In 1175 Multan fell into the hands of Muhammad, and afterward he occupied Uch and the lower Sind. Three years afterward he faced defeat at the hands of the Chalukyas of Gujrat. Bhimdev II defeated Muhammad near Mount Abu. Muhammad planned an attack through the Punjab region, where Ghanazvid king Tajuddaula Khursav Malik (r. 1160–86) ruled. By 1179 he was master of Peshawar, Lahore, and Silakot. Most of the areas in present-day Pakistan were under his sway. His territorial border was contiguous with Prithviraj III, the Chauhan ruler of Delhi and Ajmer. At the first Battle of Tarai in 1191, he defeated Muhammad.

The latter was captured and brought before Prithviraj, who released the vanquished as an act of magnanimity. Prithviraj was not friendly with the Gaharwar ruler of Kannauj, Jaychandra (r. 1170–93), and Muhammad exploited it. Jaychandra sided with the Ghur ruler, as he was bitter over Prithviraj’s forced marriage with Princess Sanjukta.

The Rajput control over North India was over after Muhammad defeated Prithviraj in the second Battle of Tarai of 1192. The defeated Rajput ruler was taken as a captive to Ghur and ultimately he was blinded and killed.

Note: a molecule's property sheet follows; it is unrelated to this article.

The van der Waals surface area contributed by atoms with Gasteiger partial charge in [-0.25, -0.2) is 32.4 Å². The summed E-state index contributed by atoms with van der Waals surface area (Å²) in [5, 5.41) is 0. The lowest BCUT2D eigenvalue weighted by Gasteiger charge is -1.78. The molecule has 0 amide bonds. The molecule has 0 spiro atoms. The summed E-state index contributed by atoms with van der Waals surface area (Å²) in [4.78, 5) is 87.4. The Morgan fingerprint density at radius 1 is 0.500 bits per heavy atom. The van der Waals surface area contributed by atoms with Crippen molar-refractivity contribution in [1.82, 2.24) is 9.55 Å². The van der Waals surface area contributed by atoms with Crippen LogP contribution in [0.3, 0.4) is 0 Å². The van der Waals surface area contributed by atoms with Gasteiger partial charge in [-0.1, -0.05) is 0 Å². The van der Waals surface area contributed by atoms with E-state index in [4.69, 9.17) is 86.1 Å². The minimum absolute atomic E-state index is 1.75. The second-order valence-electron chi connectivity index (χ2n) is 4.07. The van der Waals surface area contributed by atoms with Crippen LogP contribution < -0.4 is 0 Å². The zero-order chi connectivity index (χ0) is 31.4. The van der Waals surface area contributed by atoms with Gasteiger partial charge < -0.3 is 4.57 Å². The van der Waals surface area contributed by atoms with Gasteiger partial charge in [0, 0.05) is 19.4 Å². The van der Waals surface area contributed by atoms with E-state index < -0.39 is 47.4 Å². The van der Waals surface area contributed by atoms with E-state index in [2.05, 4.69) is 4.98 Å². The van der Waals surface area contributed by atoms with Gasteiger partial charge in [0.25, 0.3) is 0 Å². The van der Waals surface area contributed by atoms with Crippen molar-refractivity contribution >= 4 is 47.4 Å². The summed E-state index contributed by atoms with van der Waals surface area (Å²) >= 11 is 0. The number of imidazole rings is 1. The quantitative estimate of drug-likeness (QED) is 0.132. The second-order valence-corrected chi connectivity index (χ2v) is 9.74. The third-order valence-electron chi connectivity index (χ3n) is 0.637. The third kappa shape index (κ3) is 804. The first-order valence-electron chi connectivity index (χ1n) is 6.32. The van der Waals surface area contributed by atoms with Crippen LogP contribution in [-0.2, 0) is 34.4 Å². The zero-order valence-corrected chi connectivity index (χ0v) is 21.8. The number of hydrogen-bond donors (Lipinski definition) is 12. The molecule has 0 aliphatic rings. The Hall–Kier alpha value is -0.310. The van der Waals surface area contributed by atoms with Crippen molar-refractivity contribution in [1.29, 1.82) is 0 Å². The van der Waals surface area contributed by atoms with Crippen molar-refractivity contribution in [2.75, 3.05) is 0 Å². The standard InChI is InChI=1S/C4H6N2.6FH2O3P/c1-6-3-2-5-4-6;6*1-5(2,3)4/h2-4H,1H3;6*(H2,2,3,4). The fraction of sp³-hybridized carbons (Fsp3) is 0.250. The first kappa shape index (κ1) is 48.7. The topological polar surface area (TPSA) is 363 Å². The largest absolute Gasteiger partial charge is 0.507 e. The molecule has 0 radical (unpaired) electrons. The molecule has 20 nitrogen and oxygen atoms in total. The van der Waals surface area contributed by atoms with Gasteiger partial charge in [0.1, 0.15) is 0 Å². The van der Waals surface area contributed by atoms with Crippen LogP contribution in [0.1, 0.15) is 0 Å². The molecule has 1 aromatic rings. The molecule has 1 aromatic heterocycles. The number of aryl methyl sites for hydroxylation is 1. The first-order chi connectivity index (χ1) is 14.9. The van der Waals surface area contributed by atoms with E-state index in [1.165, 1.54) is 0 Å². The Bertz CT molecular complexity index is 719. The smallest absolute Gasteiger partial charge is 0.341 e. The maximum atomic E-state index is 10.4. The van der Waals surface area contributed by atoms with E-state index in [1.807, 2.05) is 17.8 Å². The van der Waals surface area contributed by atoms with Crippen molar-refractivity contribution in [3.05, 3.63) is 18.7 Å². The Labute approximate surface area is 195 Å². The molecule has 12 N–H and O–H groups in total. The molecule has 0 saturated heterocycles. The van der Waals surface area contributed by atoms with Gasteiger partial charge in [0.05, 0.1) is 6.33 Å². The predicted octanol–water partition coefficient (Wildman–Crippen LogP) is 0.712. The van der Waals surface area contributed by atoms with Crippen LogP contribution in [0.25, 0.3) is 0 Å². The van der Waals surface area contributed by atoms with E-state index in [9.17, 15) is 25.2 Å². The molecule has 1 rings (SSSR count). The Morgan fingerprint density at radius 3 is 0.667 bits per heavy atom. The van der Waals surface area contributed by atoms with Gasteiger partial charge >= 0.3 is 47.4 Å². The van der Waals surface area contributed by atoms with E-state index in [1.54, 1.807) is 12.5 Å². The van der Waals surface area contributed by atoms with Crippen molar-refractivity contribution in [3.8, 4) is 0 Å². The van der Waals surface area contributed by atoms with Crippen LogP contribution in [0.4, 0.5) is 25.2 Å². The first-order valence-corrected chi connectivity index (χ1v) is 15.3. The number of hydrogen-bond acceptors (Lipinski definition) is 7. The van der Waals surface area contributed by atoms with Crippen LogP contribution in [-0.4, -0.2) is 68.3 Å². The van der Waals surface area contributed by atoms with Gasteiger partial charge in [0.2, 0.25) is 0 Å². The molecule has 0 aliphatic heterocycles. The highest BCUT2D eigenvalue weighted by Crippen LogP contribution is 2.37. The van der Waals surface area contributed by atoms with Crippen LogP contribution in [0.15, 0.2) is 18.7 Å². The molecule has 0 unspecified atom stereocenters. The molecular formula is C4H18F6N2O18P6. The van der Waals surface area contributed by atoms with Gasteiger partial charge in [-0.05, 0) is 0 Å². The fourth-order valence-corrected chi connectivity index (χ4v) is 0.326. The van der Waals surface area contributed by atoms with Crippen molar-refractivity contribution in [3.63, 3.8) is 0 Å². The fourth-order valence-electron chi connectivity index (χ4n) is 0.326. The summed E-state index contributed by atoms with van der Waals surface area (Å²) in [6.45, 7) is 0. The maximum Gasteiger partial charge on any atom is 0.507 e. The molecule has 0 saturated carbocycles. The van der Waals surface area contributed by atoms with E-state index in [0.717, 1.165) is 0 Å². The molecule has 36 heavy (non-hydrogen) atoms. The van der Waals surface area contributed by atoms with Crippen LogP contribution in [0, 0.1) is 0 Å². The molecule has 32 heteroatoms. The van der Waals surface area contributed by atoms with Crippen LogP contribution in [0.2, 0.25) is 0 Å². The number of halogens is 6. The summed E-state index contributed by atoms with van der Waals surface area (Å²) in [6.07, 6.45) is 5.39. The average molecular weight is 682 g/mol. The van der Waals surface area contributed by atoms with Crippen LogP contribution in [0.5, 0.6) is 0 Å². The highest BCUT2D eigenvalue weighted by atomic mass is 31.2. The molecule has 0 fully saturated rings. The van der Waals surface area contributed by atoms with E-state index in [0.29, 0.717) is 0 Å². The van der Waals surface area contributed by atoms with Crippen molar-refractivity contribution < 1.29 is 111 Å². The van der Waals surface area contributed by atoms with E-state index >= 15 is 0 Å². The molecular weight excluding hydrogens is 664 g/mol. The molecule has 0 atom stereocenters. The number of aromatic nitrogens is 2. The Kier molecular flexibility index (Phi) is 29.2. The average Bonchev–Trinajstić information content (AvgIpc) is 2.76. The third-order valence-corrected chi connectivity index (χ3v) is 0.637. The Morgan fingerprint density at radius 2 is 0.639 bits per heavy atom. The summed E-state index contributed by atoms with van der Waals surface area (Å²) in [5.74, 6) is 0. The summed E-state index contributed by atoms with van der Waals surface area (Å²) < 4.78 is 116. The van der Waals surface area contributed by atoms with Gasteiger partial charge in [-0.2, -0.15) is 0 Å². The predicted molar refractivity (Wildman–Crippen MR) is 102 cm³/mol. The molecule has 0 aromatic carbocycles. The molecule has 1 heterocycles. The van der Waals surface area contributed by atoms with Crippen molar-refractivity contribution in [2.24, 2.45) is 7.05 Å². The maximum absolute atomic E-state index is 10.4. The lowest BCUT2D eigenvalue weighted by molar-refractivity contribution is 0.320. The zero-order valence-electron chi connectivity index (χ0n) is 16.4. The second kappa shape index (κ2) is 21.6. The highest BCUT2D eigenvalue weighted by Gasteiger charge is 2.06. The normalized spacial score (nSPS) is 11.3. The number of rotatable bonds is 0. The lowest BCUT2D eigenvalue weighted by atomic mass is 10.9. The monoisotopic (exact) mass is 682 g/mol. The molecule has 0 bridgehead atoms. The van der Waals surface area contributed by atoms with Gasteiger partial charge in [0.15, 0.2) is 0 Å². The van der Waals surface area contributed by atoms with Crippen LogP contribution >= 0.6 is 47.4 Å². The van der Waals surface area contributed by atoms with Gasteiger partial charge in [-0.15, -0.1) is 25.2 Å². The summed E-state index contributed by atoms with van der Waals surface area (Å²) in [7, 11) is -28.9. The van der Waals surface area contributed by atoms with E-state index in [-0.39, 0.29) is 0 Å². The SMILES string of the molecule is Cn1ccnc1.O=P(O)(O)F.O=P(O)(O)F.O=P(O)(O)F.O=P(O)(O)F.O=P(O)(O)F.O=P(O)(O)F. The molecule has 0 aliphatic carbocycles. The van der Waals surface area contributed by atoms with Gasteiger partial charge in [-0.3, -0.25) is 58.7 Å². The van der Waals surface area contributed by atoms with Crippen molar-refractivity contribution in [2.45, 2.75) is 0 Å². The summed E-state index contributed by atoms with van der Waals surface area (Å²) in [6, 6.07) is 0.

The rule from the northwest began, which culminated in establishing the political kingdom of the Delhi Sultanate. Muhammad controlled much of northern India and parts of Gujarat and Gwalior.

Qutubuddin Aibak (r. 1206–10), the general of Muhammad, was put in charge of Delhi and Ajmer. He made Delhi capital and conquered Ranthambhor, Bulandshahr, Aligarh, and Meerut. Muhammad returned to the Indian subcontinent in 1194. He defeated his erstwhile ally Jaychandra in a decisive battle fought on the banks of the Jamuna River near Chandawar.

Within a year Muhammad was master of northern India after occupying Bayana, Varanasi, and Gwalior. He returned to Ghur leaving his generals, who consolidated and further expanded the territory of Muhammad. Even outlying provinces like Bengal, Bihar, and Gujarat felt the onslaught of a new rule.